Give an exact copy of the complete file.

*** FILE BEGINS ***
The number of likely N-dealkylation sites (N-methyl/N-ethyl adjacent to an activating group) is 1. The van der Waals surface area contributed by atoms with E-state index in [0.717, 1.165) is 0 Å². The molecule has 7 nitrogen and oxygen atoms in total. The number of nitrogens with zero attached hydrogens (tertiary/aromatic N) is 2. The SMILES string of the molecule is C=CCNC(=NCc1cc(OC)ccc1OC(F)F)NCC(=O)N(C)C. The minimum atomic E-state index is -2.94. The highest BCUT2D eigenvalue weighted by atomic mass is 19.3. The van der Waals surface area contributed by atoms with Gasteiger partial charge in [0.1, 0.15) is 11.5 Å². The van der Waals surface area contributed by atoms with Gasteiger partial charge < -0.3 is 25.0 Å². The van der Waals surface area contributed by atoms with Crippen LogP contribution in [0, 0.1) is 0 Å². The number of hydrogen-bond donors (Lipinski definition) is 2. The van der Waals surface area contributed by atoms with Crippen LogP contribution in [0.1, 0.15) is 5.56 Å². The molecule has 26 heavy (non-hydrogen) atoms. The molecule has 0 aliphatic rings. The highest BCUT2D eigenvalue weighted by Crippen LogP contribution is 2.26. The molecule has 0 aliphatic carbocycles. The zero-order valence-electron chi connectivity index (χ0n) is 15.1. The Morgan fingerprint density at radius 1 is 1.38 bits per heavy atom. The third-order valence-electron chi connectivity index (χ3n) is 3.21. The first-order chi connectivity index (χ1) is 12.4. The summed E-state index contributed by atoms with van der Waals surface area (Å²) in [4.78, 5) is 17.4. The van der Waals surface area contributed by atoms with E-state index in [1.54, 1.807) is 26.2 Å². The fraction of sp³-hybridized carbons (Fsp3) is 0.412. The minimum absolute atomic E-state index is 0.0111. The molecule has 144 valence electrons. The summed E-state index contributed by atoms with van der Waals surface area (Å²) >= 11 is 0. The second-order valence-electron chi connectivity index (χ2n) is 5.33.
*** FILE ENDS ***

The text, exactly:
The number of likely N-dealkylation sites (N-methyl/N-ethyl adjacent to an activating group) is 1. The van der Waals surface area contributed by atoms with E-state index in [0.717, 1.165) is 0 Å². The molecule has 7 nitrogen and oxygen atoms in total. The number of nitrogens with zero attached hydrogens (tertiary/aromatic N) is 2. The SMILES string of the molecule is C=CCNC(=NCc1cc(OC)ccc1OC(F)F)NCC(=O)N(C)C. The minimum atomic E-state index is -2.94. The highest BCUT2D eigenvalue weighted by atomic mass is 19.3. The van der Waals surface area contributed by atoms with Gasteiger partial charge in [0.1, 0.15) is 11.5 Å². The van der Waals surface area contributed by atoms with Gasteiger partial charge < -0.3 is 25.0 Å². The van der Waals surface area contributed by atoms with Crippen LogP contribution in [0, 0.1) is 0 Å². The number of hydrogen-bond donors (Lipinski definition) is 2. The van der Waals surface area contributed by atoms with Crippen LogP contribution in [0.1, 0.15) is 5.56 Å². The molecule has 26 heavy (non-hydrogen) atoms. The molecule has 0 aliphatic rings. The highest BCUT2D eigenvalue weighted by Crippen LogP contribution is 2.26. The molecule has 0 aliphatic carbocycles. The zero-order valence-electron chi connectivity index (χ0n) is 15.1. The Morgan fingerprint density at radius 1 is 1.38 bits per heavy atom. The third-order valence-electron chi connectivity index (χ3n) is 3.21. The first-order chi connectivity index (χ1) is 12.4. The summed E-state index contributed by atoms with van der Waals surface area (Å²) in [4.78, 5) is 17.4. The van der Waals surface area contributed by atoms with E-state index in [1.54, 1.807) is 26.2 Å². The fraction of sp³-hybridized carbons (Fsp3) is 0.412. The minimum absolute atomic E-state index is 0.0111. The molecule has 144 valence electrons. The summed E-state index contributed by atoms with van der Waals surface area (Å²) >= 11 is 0. The second-order valence-electron chi connectivity index (χ2n) is 5.33.